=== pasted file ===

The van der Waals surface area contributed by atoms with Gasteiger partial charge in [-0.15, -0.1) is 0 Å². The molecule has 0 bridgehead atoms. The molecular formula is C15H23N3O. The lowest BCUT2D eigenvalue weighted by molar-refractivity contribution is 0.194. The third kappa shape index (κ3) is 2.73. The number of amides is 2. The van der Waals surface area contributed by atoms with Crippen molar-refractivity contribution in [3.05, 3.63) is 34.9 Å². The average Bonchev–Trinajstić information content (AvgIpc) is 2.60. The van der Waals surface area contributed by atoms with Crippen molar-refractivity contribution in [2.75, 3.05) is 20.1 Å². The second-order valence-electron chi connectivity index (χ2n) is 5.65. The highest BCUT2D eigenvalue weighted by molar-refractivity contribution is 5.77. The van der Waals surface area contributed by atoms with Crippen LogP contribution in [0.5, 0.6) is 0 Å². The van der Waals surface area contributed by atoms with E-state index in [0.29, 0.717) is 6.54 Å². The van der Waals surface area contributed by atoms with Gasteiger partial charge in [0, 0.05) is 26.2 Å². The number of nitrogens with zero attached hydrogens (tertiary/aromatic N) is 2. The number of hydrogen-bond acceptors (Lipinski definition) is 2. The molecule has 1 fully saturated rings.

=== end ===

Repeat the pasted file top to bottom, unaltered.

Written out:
The van der Waals surface area contributed by atoms with Gasteiger partial charge in [-0.15, -0.1) is 0 Å². The molecule has 0 bridgehead atoms. The molecular formula is C15H23N3O. The lowest BCUT2D eigenvalue weighted by molar-refractivity contribution is 0.194. The third kappa shape index (κ3) is 2.73. The number of amides is 2. The van der Waals surface area contributed by atoms with Crippen molar-refractivity contribution in [3.05, 3.63) is 34.9 Å². The average Bonchev–Trinajstić information content (AvgIpc) is 2.60. The van der Waals surface area contributed by atoms with Crippen molar-refractivity contribution in [2.75, 3.05) is 20.1 Å². The second-order valence-electron chi connectivity index (χ2n) is 5.65. The highest BCUT2D eigenvalue weighted by molar-refractivity contribution is 5.77. The van der Waals surface area contributed by atoms with Crippen LogP contribution in [0.5, 0.6) is 0 Å². The van der Waals surface area contributed by atoms with E-state index in [0.29, 0.717) is 6.54 Å². The van der Waals surface area contributed by atoms with Gasteiger partial charge in [0, 0.05) is 26.2 Å². The number of nitrogens with zero attached hydrogens (tertiary/aromatic N) is 2. The number of hydrogen-bond acceptors (Lipinski definition) is 2. The molecule has 1 fully saturated rings.